- Associated Press - Sunday, November 23, 2014

CHARLESTON, S.C. (AP) - South Carolina prosecutors are warning their offices don’t have enough money to keep up with thousands of criminal cases waiting for trial, leaving victims to wait for justice and increasing the risk suspects will commit additional crimes while free on bail.

South Carolina’s 305 prosecutors handle four times the national average of criminal cases, the South Carolina Commission on Prosecution Coordination said. Prosecutors also are responsible for pursuing more than double the 150 felony cases recommended by American Bar Association standards.

The heavy work load means cases take longer to get to trial, increasing the odds that witnesses will disappear or forget crucial testimony, Beaufort County area Solicitor Duffie Stone told The Post and Courier of Charleston (https://bit.ly/1AC6Ijt).

“Nothing good comes from delays for this state,” ranks sixth in the nation for violent crime, Stone said.

The state now spends $13.7 million on prosecutions, about 23 percent of funding for South Carolina’s 16 solicitor’s offices. Counties and municipalities must fund about 60 percent of those budgets, with the remainder coming from various programs and grants, the commission said.

Stone and 9th Circuit Solicitor Scarlett Wilson, who oversees Charleston and Berkeley counties, are among those on the commission urging the state to spend another $7.7 million next year to hire about 100 more prosecutors, a nearly 60 percent increase. That would bring prosecution case loads down to a more manageable level of about 200 per attorney and ensure all 46 counties have at least one dedicated prosecutor, Wilson said.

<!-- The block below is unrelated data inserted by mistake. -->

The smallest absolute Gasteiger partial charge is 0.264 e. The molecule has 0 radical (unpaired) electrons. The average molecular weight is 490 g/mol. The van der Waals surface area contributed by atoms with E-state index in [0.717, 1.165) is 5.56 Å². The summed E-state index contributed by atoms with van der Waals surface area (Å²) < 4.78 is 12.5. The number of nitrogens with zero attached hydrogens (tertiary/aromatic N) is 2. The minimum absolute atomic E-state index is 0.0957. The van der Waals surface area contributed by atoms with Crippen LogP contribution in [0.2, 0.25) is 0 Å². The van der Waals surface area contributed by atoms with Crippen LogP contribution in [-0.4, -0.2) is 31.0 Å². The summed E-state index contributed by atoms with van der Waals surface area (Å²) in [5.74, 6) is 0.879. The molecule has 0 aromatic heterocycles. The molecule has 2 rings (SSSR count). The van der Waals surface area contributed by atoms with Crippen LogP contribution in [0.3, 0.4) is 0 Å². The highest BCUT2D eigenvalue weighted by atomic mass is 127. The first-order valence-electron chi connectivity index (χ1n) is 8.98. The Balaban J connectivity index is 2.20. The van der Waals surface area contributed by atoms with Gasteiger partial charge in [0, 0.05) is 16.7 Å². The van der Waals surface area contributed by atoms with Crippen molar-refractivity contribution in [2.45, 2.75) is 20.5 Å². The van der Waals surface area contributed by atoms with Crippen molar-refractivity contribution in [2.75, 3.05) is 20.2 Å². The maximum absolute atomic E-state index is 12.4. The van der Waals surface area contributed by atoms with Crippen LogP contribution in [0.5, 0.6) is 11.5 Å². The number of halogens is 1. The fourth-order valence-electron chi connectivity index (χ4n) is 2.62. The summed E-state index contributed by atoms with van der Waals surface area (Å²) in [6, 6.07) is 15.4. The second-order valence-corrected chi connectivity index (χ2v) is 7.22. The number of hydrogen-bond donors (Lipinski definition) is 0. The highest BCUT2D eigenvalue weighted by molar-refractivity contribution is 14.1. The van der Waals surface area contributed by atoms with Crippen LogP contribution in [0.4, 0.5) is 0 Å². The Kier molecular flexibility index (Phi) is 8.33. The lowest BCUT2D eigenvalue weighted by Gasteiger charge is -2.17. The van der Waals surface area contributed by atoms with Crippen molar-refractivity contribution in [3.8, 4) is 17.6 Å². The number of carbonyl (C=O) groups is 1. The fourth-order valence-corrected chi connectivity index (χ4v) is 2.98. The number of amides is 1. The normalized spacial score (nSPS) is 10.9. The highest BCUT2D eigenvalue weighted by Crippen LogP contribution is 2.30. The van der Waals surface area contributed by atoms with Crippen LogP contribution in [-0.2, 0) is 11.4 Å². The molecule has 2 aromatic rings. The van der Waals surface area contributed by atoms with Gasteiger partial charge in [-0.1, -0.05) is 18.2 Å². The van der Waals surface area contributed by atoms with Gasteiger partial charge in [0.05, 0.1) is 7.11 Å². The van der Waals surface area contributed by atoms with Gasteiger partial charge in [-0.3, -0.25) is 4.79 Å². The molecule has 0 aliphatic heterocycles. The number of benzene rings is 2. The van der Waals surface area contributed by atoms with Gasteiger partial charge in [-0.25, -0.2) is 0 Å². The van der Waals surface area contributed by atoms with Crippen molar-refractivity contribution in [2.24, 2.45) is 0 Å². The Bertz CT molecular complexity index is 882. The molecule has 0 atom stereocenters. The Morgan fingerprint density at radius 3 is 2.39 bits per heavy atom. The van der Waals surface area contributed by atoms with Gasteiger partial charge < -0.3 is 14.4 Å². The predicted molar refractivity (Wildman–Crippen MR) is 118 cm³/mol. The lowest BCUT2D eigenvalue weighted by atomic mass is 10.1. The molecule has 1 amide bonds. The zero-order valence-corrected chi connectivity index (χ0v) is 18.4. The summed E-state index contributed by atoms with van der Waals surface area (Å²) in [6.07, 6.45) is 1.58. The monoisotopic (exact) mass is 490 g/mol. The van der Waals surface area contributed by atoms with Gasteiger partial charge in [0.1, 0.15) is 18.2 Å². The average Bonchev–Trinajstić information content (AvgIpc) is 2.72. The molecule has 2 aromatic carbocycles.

Local funding variations have left prosecutors in impoverished, rural areas with much heavier duties, Stone said. McCormick, Saluda and Allendale counties don’t have a full-time prosecutor. Stone, who represents Allendale County, sends prosecutors there when he can.

“When we have violent people out on bond, we have a good idea of what’s going to happen,” Wilson said. “It can truly be a life and death situation for some.”

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Information from: The Post and Courier, https://www.postandcourier.com


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